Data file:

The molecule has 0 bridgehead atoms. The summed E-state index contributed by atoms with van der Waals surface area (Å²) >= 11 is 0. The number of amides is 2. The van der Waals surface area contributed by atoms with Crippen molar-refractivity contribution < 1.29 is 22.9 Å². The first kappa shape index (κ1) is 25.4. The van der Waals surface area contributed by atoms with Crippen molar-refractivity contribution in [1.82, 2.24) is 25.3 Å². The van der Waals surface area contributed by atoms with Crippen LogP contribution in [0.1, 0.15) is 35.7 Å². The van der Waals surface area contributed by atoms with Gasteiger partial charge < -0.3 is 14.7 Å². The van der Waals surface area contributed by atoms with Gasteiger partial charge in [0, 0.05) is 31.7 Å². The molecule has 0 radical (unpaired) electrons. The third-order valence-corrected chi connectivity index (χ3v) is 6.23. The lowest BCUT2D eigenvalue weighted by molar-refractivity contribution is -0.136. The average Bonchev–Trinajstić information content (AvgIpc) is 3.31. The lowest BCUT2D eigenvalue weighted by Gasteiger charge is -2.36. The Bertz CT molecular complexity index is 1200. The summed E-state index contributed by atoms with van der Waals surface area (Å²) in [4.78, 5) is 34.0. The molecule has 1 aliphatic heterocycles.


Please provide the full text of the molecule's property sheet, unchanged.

The molecule has 0 bridgehead atoms. The summed E-state index contributed by atoms with van der Waals surface area (Å²) >= 11 is 0. The number of amides is 2. The van der Waals surface area contributed by atoms with Crippen molar-refractivity contribution < 1.29 is 22.9 Å². The first kappa shape index (κ1) is 25.4. The van der Waals surface area contributed by atoms with Crippen molar-refractivity contribution in [1.82, 2.24) is 25.3 Å². The van der Waals surface area contributed by atoms with Crippen LogP contribution in [0.1, 0.15) is 35.7 Å². The van der Waals surface area contributed by atoms with Gasteiger partial charge < -0.3 is 14.7 Å². The van der Waals surface area contributed by atoms with Gasteiger partial charge in [0, 0.05) is 31.7 Å². The molecule has 0 radical (unpaired) electrons. The third-order valence-corrected chi connectivity index (χ3v) is 6.23. The lowest BCUT2D eigenvalue weighted by molar-refractivity contribution is -0.136. The average Bonchev–Trinajstić information content (AvgIpc) is 3.31. The lowest BCUT2D eigenvalue weighted by Gasteiger charge is -2.36. The Bertz CT molecular complexity index is 1200. The summed E-state index contributed by atoms with van der Waals surface area (Å²) in [4.78, 5) is 34.0. The molecule has 1 aliphatic heterocycles.